While your audience will generally want your hero to gain something, for a truly great ending you’ll also have to make sure your protagonist loses something very dear.
A happy ending is not a great ending
In my post on Ecstatic Agony, I talked about how efforts to deliver a “happy ending” are often misplaced. Yes, your audience wants to leave emotionally satisfied but that doesn’t mean they will love you for making life all rosy for your hero.
The best endings tend to temper joy with some dimension of grief and that generally means the hero must surrender something. But what?
What to sacrifice? Look to character
I have said it before and I will say it again. Story is not primarily about the plot. Not if you want to genuinely affect your audience. The plot is just there to drive the character transformation that delivers the profoundly moving ending that elevates the Transcendent Story above one that is merely Cathartic.
So don’t make the mistake of thinking about this sacrifice as a plot contrivance. Make it organically and intrinsically linked to the growth of your hero. Use it to show how they have transformed from the flawed character we met at the start.
Giving up the Want
At the start of The Apartment, Baxter (Jack Lemmon) wants to advance his career – and who cares if it means a little moral ambiguity. But the story forces him to choose: the girl, Miss Kubelik (Shirley MacLaine), or the career? He gives up what he originally wanted.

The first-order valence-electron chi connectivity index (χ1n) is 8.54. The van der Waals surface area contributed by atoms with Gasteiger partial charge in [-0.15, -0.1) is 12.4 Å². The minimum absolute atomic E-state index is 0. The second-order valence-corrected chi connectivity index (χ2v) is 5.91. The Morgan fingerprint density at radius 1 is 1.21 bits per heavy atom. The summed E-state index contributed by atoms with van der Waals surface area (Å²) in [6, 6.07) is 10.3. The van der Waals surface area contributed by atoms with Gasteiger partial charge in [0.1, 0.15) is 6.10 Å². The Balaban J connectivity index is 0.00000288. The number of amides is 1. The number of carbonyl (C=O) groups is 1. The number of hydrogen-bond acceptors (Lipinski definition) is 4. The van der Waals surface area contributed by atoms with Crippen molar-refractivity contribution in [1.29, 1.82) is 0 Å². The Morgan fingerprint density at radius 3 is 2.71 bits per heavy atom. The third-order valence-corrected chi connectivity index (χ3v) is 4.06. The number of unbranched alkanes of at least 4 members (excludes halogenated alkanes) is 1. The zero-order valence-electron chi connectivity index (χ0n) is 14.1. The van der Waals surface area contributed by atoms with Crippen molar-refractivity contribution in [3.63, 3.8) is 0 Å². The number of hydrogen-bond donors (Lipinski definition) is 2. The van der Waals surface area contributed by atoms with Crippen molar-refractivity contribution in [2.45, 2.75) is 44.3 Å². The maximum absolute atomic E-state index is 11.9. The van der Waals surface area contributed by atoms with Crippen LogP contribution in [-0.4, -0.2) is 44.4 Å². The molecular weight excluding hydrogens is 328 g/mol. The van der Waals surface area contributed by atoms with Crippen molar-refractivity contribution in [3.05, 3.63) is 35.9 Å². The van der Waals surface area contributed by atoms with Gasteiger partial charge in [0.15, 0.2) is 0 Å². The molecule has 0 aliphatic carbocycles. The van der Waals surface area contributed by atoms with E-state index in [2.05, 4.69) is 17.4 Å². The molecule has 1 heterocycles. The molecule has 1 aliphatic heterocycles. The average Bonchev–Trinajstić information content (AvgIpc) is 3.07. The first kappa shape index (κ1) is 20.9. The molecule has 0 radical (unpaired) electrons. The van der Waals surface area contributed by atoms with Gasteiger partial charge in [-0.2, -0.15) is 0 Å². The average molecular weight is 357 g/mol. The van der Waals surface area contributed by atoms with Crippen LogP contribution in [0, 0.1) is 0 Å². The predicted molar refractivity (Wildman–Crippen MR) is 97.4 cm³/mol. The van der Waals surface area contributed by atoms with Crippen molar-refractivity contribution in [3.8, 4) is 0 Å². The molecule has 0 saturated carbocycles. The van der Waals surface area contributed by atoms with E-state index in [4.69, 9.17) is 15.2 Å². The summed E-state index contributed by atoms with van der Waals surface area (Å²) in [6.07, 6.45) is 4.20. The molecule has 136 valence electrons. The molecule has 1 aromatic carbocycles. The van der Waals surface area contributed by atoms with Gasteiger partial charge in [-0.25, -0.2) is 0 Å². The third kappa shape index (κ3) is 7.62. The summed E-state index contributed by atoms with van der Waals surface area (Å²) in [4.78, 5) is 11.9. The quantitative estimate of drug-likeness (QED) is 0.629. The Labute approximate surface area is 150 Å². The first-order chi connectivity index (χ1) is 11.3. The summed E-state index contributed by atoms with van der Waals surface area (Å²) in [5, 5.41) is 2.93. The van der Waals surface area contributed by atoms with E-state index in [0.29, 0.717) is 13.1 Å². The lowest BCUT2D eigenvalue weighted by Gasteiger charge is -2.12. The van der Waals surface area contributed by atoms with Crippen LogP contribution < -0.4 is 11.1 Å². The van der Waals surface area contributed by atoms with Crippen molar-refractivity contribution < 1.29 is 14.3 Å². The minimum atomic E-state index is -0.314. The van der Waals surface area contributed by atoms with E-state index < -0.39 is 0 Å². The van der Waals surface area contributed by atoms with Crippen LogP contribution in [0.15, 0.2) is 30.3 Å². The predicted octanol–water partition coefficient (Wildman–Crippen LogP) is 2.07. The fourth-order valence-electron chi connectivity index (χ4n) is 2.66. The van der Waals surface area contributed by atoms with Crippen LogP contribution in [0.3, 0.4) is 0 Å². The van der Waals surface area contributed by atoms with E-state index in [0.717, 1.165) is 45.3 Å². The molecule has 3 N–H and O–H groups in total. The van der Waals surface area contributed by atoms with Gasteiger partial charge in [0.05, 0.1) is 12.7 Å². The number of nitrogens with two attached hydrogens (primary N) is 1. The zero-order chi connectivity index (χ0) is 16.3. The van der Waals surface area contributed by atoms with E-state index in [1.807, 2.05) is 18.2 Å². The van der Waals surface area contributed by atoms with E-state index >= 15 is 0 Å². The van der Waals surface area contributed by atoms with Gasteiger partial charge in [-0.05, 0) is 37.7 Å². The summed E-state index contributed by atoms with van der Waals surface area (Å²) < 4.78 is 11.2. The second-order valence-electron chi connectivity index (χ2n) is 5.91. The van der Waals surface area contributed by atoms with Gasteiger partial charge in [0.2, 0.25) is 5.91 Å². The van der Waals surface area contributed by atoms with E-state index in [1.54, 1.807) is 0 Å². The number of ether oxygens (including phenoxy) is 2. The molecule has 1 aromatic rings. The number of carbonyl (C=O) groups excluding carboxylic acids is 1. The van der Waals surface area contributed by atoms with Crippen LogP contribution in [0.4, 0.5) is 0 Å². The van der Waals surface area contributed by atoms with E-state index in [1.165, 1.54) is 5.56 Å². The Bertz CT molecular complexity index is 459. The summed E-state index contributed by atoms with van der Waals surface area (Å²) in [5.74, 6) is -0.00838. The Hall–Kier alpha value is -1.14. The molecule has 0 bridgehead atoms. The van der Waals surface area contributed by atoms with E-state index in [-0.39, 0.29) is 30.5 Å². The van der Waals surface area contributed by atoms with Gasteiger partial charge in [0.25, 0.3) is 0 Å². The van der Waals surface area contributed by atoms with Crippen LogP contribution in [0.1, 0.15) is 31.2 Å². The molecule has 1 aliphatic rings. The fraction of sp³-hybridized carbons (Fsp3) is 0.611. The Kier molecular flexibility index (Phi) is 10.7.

Michael Dorsey (Dustin Hoffman) in Tootsie is very similar. He, even more than C.C. Baxter, is desperate for career success – and he gets it. A role in a national US daytime drama. Of course, it does mean dressing up as a woman. But, still, it beats playing a tomato and he desperately wants to be an actor. However the story sadistically gives him Julie (Jessica Lange) as a co-star. Do you want to act? Or do you want to love? He’s forced to give up what he previously valued above life itself.
In Kramer vs Kramer, Ted (Dustin Hoffman again) twice has to give up a Want. Initially, he is career-focussed and a very poor, unengaged father. That is his flaw. He’s selfish and lacks compassion. So the story gives him his worst nightmare – sole custody of his six-year-old son, Billy.
At first, he attempts to live life as before but Billy will have none of it, acts out in the famous ice-cream scene, and confronts Ted with his flaw. After these uncomfortable home truths are aired, Ted comes to value Billy above all else. However the story does what good stories do and it now tries to take away what he originally didn’t want but now considers most precious. His ex, Joanna, is back and she wants the kid.